REVIEW: Rosencrantz and Guildenstern at The Wilma Theater

When you go see a Tom Stoppard play, you have to be ready to work, and Rosencrantz and Guildenstern are Dead is no exception. A Neil Simon piece this is not. Stoppard requires audiences to listen to every word, every nuance, every moment, and come the end of the nearly three-hour evening, one may feel like they’ve run some sort of an intellectual marathon.

At the Wilma, Blanka Zizka‘s intense staging of Stoppard’s absurdist comedy indeed makes the audience work, but not to the point of fatigue. I’ve seen Stoppard where I’ve wanted to rip my hair from my head come the end of the performance, but that clearly wasn’t the case here. Instead, Ms. Zizka, who may very well be considered one of Stoppard’s greatest interpreters, moved her stellar cast to give performances worthy of numerous Barrymore awards. 

Part of the genius of this production is the recycling of the Wilma's recent Hamlet cast into the same roles in R and G: Sarah Gliko repeats her role of Ophelia, Krista Apple-Hodge plays Gertude in both productions, and so on. However, the dynamic duo at the forefront of the evening are Keith Conallen and Jered McLenigan who play the mismatched, ill-fated Rosencrantz and Guildenstern (or is that Guildenstern and Rosencrantz?). Both Conallen and McLenigan were outstanding during Wednesday's performance and demonstrated an almost superhuman emotional and physical endurance throughout the night ("That guy with the beard [McLenigan] must do a lot of yoga," an audience member behind me whispered at one point in act two).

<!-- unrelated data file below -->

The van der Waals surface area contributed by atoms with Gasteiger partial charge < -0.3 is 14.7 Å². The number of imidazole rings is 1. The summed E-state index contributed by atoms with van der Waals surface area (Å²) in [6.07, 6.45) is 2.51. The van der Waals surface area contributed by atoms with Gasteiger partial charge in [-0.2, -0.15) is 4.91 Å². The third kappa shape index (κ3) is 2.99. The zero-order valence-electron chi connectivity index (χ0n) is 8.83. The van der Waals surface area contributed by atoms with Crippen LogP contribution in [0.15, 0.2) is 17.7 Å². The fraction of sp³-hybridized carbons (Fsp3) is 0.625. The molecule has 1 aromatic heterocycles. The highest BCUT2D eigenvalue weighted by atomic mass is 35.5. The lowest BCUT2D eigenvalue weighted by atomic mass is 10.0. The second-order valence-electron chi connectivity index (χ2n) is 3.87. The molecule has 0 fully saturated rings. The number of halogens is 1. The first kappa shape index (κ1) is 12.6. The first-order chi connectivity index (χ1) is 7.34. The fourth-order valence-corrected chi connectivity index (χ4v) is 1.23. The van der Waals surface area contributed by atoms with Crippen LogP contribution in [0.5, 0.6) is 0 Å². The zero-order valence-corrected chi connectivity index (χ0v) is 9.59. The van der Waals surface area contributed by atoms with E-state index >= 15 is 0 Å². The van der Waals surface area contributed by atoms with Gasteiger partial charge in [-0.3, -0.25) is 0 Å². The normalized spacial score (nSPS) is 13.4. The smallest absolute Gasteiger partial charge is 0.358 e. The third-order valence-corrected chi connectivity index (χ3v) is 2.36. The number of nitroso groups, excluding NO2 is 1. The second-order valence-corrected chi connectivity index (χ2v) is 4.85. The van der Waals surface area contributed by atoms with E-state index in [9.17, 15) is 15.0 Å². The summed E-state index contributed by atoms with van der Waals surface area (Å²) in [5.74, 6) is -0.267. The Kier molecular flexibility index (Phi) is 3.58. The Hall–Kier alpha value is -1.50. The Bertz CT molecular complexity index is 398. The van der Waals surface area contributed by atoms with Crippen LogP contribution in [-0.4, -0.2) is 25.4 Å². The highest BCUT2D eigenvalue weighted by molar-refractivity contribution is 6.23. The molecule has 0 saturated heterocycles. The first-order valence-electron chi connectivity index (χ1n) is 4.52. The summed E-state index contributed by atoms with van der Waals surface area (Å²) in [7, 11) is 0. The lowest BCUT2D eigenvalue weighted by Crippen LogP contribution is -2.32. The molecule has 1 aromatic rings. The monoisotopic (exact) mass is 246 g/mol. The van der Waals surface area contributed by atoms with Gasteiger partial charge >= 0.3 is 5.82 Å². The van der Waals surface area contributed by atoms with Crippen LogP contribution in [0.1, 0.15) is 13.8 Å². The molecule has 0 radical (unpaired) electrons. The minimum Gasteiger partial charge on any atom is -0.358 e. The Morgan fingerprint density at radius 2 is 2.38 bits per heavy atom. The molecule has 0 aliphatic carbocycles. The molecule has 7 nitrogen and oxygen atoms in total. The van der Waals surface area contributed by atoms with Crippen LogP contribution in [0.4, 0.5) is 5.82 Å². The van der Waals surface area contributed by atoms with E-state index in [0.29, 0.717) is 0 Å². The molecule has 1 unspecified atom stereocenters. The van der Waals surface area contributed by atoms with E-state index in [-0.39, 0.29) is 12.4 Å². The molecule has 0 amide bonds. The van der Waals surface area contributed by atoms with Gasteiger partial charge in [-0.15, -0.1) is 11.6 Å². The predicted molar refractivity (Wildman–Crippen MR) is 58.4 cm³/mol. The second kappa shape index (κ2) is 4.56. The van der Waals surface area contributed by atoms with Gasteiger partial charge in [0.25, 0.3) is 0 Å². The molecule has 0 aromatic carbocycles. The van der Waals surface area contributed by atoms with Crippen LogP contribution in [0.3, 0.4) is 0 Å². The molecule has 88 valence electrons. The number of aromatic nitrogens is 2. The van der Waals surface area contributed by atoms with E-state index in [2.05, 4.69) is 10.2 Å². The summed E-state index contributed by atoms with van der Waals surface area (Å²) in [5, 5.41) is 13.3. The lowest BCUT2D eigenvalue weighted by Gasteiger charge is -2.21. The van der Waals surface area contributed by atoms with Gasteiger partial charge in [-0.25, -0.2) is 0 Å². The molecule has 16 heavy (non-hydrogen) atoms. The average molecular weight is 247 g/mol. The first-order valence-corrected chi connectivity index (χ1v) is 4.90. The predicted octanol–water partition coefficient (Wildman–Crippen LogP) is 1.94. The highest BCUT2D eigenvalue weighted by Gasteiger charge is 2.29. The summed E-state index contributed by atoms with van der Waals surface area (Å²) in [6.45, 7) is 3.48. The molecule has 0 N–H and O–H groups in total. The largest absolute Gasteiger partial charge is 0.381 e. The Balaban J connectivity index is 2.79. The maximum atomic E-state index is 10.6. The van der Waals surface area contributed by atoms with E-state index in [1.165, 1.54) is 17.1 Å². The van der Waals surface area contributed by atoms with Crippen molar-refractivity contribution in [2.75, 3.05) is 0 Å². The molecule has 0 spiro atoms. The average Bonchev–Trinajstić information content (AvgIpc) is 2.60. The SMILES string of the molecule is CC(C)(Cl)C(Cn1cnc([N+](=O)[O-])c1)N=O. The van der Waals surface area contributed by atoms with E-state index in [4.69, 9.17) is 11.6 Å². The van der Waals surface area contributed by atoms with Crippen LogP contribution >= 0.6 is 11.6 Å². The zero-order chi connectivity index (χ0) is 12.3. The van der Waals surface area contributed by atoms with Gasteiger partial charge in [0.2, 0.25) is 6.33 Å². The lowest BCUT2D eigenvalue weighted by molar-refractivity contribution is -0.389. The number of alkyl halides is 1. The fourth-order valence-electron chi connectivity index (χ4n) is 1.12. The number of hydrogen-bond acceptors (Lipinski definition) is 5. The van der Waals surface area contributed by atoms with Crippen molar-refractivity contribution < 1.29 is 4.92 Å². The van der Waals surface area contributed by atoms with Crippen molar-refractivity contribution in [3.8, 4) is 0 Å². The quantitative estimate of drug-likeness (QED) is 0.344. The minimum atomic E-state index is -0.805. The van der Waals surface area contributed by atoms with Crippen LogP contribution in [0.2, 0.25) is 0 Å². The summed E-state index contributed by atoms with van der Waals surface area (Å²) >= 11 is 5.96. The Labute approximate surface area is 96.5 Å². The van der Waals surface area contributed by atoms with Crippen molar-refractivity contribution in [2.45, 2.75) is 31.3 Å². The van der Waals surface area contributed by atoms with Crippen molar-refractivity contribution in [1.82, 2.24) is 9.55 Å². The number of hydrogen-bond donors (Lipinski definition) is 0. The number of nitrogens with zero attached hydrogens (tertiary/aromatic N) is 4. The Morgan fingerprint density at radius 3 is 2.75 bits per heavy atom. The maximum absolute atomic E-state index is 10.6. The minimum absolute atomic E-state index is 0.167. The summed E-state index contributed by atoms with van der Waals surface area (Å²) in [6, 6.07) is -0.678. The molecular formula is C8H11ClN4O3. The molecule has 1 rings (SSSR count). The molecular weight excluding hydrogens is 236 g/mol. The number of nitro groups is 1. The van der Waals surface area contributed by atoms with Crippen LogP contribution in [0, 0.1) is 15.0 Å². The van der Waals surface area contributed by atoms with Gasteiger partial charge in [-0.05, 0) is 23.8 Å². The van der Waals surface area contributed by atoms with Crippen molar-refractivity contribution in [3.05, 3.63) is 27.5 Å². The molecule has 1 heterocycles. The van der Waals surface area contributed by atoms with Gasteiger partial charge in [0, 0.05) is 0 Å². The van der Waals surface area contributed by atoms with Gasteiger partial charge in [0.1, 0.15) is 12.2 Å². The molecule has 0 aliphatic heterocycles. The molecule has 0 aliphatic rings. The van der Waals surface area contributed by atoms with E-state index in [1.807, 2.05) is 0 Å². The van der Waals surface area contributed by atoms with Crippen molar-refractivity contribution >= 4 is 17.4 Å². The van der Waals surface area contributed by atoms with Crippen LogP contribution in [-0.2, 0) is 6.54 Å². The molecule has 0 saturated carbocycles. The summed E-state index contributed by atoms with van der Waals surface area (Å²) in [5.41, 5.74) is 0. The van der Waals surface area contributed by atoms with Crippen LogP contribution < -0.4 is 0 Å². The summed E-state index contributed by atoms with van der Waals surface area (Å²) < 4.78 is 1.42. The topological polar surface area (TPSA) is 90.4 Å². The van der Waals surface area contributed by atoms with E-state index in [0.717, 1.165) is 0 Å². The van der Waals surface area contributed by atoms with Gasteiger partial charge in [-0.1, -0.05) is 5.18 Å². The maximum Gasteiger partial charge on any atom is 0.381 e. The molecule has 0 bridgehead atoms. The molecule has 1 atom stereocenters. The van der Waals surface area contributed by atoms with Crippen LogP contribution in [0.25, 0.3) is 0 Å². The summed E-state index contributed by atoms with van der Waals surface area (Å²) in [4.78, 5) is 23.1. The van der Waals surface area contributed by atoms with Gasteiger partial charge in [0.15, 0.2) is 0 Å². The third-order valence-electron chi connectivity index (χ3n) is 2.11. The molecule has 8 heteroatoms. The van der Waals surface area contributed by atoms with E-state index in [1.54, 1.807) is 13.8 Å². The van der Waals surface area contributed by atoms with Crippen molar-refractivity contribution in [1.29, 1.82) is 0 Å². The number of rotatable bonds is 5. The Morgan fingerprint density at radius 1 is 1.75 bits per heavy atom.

However, one of the major highlights of the production has to be Ed Swidey, who gave a rousing performance as the First Player. Talk about having to work: Mr. Swidey delved into the multilayered persona of the leader of the traveling troupe of absurdist theater actors who keep popping up throughout the story, even on a boat in the middle of the ocean. The rest of the ensemble was also quite good and demonstrated some amazing feats of physical comedy throughout (Adam Kerbel, who plays the cross-dressing Alfred, was particularly humorous).

At the end of the performance, we're left with a lot of philosophical inquiries about life and death and "the meaning of life" stuff, but that's the point of Stoppard's work. And, to be frank, isn't that what a good evening at the theatre is supposed to do? This odd couple makes us work, but we're more than happy to put in the hours.